I don’t mean to sound alarmist, but life as we’ve enjoyed it has become increasingly more dangerous. Living in a gated community sometimes gives us a false sense of security, and even in my house, we’ve succumbed to it. I leave the garage door open, the alarms off, and windows and doors open more times than I’d like to admit. On the other hand, when we’re there, we have ‘early warning systems’ called dogs with us, and I never discount their heightened sense of danger, knowing as I do that most burglars would pass my house by once they heard the barking.
I say most—not all. And it’s that other twenty percent of criminals that I worry about. The types that would ignore my dog, perhaps because they know it’s friendly because they’ve met before…and who would continue on unthwarted into my home, armed, and anticipating danger. Most likely they’d strike late at night, while we were asleep, when all of us are most vulnerable. They’d overpower us, and use force if they met with resistance.
This is every homeowner’s worst nightmare, and guess what? It happened in Pelican Landing last Wednesday night. If you lived in Bonita Bay or the Brooks, you received the details that were also broadcast on the local television news the next day. An armed home invasion that was perpetrated by three Hispanic males who overpowered a couple whom they’d wakened at 11:00 PM at gunpoint, then forced to the floor and bound with plastic cuff ties. They then used a taser gun on the homeowner for the information on the safe that held their valuables and made off with over $25,000 in jewels and other property. This took place at a residence in Tuscany, in the Colony.
PLCA decided to withhold the information and details – important details that could save someone’s life and heighten their awareness at the least – from our residents. Contrast this bad decision with the correct decision made by the managements of The Brooks and Bonita Bay. Both communities were immediately warned of the significant danger still on the loose nearby. Similar home invasions were committed this past spring in Naples, leaving me with the impression that gated communities, because of the false sense of security that they give, are ripe for the picking.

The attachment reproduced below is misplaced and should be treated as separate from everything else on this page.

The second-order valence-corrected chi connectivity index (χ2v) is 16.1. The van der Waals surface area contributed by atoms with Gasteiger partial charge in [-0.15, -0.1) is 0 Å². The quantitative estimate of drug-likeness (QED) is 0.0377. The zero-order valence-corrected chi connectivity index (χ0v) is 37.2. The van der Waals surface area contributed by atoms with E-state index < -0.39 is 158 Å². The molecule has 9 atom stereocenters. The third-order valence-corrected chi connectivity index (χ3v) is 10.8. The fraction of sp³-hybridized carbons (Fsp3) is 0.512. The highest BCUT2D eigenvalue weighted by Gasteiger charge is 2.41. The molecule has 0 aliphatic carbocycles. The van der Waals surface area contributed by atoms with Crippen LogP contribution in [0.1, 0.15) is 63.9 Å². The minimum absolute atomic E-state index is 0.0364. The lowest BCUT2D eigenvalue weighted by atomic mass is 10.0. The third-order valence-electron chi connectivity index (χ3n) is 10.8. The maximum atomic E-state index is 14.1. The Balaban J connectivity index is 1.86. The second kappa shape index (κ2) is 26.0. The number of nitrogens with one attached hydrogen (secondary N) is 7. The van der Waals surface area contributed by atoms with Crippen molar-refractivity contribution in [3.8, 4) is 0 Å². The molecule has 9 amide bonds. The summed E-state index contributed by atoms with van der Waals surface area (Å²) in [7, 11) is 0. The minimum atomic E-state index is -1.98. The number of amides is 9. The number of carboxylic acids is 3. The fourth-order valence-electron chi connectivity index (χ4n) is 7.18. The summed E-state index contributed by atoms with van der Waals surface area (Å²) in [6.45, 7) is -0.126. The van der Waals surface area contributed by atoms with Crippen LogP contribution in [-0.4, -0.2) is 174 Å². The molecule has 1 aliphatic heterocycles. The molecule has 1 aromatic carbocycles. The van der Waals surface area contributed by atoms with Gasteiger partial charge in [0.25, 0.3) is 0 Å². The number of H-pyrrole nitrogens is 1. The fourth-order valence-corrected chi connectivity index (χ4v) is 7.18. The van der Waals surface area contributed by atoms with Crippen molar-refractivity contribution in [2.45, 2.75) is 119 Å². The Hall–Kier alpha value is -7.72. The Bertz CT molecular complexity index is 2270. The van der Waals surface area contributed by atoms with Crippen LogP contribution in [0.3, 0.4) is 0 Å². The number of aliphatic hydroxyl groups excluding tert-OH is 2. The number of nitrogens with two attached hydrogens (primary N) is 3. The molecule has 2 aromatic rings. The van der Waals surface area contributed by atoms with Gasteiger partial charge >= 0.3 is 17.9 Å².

I spent many years in law enforcement, and though I met many a stupid criminal, the cleverest ones seemed to be the burglars. The good ones were patient planners, and the bad ones got caught. The good ones examined their victims well before the event. The reason, I think, that the occupied homes are chosen in the summer is because the burglars know that most people take the truly valuable and easy to carry items with them when they leave for the summer, and if an occupied home is located next to an unoccupied home, or surrounded by more two unoccupied homes, well then—their chances for other witnesses decreases exponentially.
We let our guard down when we shouldn’t. There are streets in Longlake that have only one home occupied during the summer. But there are workers, and landscapers, and air conditioning techs, home security folks and others who are in and out, and it only takes one of them to be that person you don’t want to see late at night in your home, at the other end of a gun.
Now, I’m going to say something that may not be politically correct, but is a fact nonetheless that we must recognize and discern. If you’ve been watching the news or reading the paper, you know that America’s southwest border is being overrun with illegal aliens crossing into this country. What you’ve heard is that they are all ‘unaccompanied children.’ Dig a little deeper, and you will find that is not true. The fact of the matter is that the Border Patrol has been so overwhelmed by the crisis presented by unaccompanied children, that they have virtually no officers securing the border, and they have no idea who is coming over, or whom they have missed. Statistically speaking, there will be criminals among them. Being from Central America, most of these criminals will be either staying in the Southwest, or moving to other states with similar temperate climates, as most are not presently equipped to live in colder climates. Law enforcement agencies in all these states are watching these developments with keen interest, preparing for the inevitable spikes in crime, violent and otherwise.